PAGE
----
“My daughter gave me the courage to go on stage,” she says.

Debra and Mark Luria have been with Bloomfield Players since the start, for more than 25 years. First encouraging their two children, they are now on their own as Debra morphs into a Pick-a-Little Lady and Mark takes his turn as a salesman, the same part he was given for the company’s first production.

“I’m musical and love to dance,” says Debra, a psychologist and nurse practitioner whose husband is a
dentist. “This has been our family activity.”

Debra, who has sung with the Zamir Chorale and with presenters at the Birmingham Temple, likes
dropping into the different worlds depicted in plays. “They take you out of your own issues,” she says.
Udi Kapen, who sings about 76 trombones as the professor, describes being especially proud of a
certain cellist.

The pediatrician, who has been appearing with the theater company for some 20 years, is in his sixth show with daughter Kayla, a Groves High School senior and cellist in her school’s orchestra. She portrays Zaneeta Shinn, the mayor’s daughter caught up in young romance.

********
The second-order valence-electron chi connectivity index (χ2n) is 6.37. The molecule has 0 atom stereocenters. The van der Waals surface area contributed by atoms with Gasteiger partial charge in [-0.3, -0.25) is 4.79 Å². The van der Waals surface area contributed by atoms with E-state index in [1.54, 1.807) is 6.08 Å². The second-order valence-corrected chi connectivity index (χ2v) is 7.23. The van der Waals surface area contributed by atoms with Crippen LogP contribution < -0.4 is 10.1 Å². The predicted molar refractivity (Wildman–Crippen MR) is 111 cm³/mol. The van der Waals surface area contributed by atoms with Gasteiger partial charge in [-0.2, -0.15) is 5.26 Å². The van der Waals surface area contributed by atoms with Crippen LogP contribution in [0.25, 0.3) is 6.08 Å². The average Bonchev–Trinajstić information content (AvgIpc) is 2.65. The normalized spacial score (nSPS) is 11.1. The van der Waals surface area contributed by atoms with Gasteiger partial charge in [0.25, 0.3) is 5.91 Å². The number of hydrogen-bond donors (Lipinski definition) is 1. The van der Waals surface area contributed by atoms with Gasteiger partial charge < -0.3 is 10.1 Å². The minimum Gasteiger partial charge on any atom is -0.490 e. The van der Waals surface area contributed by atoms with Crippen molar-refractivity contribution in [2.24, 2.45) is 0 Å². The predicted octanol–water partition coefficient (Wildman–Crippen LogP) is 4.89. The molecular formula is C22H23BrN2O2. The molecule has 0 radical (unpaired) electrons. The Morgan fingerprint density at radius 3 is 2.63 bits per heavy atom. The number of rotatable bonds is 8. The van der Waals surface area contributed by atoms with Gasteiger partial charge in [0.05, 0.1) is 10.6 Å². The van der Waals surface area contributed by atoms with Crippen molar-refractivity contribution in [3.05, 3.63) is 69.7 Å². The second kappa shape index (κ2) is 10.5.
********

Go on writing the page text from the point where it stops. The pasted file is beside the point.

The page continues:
“I bring some theatrical skills to my practice,” says Kapen, active with B’nai Israel Synagogue. “They’re icebreakers.”

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About stacylynngittleman

I have been a public relations professional and reporter -- and always thought I would live in the New York Metro area - before my husband took a job in Rochester, New York. Most in Metro New York can't find Rochester on a map,and neither could I before we moved. I am now a columnist and a freelance writer for Rochester's only daily newspaper, the Democrat & Chronicle. I also am passionate about gardening, fitness and most of all, Jewish education and Israel Advocacy. Here's my perspective on Western New York living - the good, the bad, and the snowy.

2 responses to “The Play’s the Thing: Bloomfield Players Music Man runs January 23-31”

  1. Emma Myers says :

    Saved like a favorite, great site!

  2. Hunter Griffin says :

    bookmarked, great blog!